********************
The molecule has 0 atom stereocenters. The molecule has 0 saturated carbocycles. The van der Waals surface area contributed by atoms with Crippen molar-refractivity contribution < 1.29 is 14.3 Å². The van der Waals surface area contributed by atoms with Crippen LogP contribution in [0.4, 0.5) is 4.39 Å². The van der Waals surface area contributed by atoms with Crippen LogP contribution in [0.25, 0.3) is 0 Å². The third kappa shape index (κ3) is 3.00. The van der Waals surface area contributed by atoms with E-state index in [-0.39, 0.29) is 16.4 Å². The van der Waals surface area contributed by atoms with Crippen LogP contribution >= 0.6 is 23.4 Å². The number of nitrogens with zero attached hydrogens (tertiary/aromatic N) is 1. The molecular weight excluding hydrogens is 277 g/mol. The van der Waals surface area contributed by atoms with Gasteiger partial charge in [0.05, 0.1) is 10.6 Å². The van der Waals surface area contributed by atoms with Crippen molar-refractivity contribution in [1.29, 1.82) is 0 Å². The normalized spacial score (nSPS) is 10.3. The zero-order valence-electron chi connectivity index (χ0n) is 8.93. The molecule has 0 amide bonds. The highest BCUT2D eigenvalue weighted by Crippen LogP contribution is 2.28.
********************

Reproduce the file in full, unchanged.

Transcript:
The molecule has 0 atom stereocenters. The molecule has 0 saturated carbocycles. The van der Waals surface area contributed by atoms with Crippen molar-refractivity contribution < 1.29 is 14.3 Å². The van der Waals surface area contributed by atoms with Crippen LogP contribution in [0.4, 0.5) is 4.39 Å². The van der Waals surface area contributed by atoms with Crippen LogP contribution in [0.25, 0.3) is 0 Å². The third kappa shape index (κ3) is 3.00. The van der Waals surface area contributed by atoms with E-state index in [-0.39, 0.29) is 16.4 Å². The van der Waals surface area contributed by atoms with Crippen LogP contribution >= 0.6 is 23.4 Å². The number of nitrogens with zero attached hydrogens (tertiary/aromatic N) is 1. The molecular weight excluding hydrogens is 277 g/mol. The van der Waals surface area contributed by atoms with Gasteiger partial charge in [0.05, 0.1) is 10.6 Å². The van der Waals surface area contributed by atoms with Crippen molar-refractivity contribution in [1.29, 1.82) is 0 Å². The normalized spacial score (nSPS) is 10.3. The zero-order valence-electron chi connectivity index (χ0n) is 8.93. The molecule has 0 amide bonds. The highest BCUT2D eigenvalue weighted by Crippen LogP contribution is 2.28.